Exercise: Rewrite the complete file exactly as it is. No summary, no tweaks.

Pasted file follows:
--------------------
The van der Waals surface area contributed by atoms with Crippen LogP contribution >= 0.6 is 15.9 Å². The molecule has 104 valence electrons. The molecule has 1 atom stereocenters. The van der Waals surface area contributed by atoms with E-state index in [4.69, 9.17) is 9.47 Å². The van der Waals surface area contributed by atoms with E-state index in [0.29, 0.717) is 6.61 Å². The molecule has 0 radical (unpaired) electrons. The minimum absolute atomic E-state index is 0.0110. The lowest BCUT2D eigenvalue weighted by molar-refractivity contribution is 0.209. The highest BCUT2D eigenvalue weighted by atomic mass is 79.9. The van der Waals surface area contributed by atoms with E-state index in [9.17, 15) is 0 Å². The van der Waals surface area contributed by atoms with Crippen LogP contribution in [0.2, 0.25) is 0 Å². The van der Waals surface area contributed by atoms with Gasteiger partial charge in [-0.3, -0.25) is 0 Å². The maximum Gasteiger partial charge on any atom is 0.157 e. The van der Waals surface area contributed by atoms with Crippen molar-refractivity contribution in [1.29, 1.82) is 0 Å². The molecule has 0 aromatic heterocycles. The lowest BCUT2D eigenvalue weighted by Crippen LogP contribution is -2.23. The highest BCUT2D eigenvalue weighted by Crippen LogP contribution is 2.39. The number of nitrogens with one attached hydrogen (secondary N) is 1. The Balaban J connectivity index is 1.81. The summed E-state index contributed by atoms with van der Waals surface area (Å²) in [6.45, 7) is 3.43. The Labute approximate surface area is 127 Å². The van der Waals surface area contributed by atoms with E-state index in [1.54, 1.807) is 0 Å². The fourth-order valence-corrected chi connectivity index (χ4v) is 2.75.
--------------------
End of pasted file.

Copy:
The van der Waals surface area contributed by atoms with Crippen LogP contribution >= 0.6 is 15.9 Å². The molecule has 104 valence electrons. The molecule has 1 atom stereocenters. The van der Waals surface area contributed by atoms with E-state index in [4.69, 9.17) is 9.47 Å². The van der Waals surface area contributed by atoms with E-state index in [0.29, 0.717) is 6.61 Å². The molecule has 0 radical (unpaired) electrons. The minimum absolute atomic E-state index is 0.0110. The lowest BCUT2D eigenvalue weighted by molar-refractivity contribution is 0.209. The highest BCUT2D eigenvalue weighted by atomic mass is 79.9. The van der Waals surface area contributed by atoms with E-state index in [9.17, 15) is 0 Å². The van der Waals surface area contributed by atoms with Crippen LogP contribution in [0.2, 0.25) is 0 Å². The van der Waals surface area contributed by atoms with Gasteiger partial charge in [-0.3, -0.25) is 0 Å². The maximum Gasteiger partial charge on any atom is 0.157 e. The van der Waals surface area contributed by atoms with Crippen molar-refractivity contribution in [1.29, 1.82) is 0 Å². The molecule has 0 aromatic heterocycles. The lowest BCUT2D eigenvalue weighted by Crippen LogP contribution is -2.23. The highest BCUT2D eigenvalue weighted by Crippen LogP contribution is 2.39. The number of nitrogens with one attached hydrogen (secondary N) is 1. The Balaban J connectivity index is 1.81. The summed E-state index contributed by atoms with van der Waals surface area (Å²) in [6.45, 7) is 3.43. The Labute approximate surface area is 127 Å². The van der Waals surface area contributed by atoms with E-state index in [1.54, 1.807) is 0 Å². The fourth-order valence-corrected chi connectivity index (χ4v) is 2.75.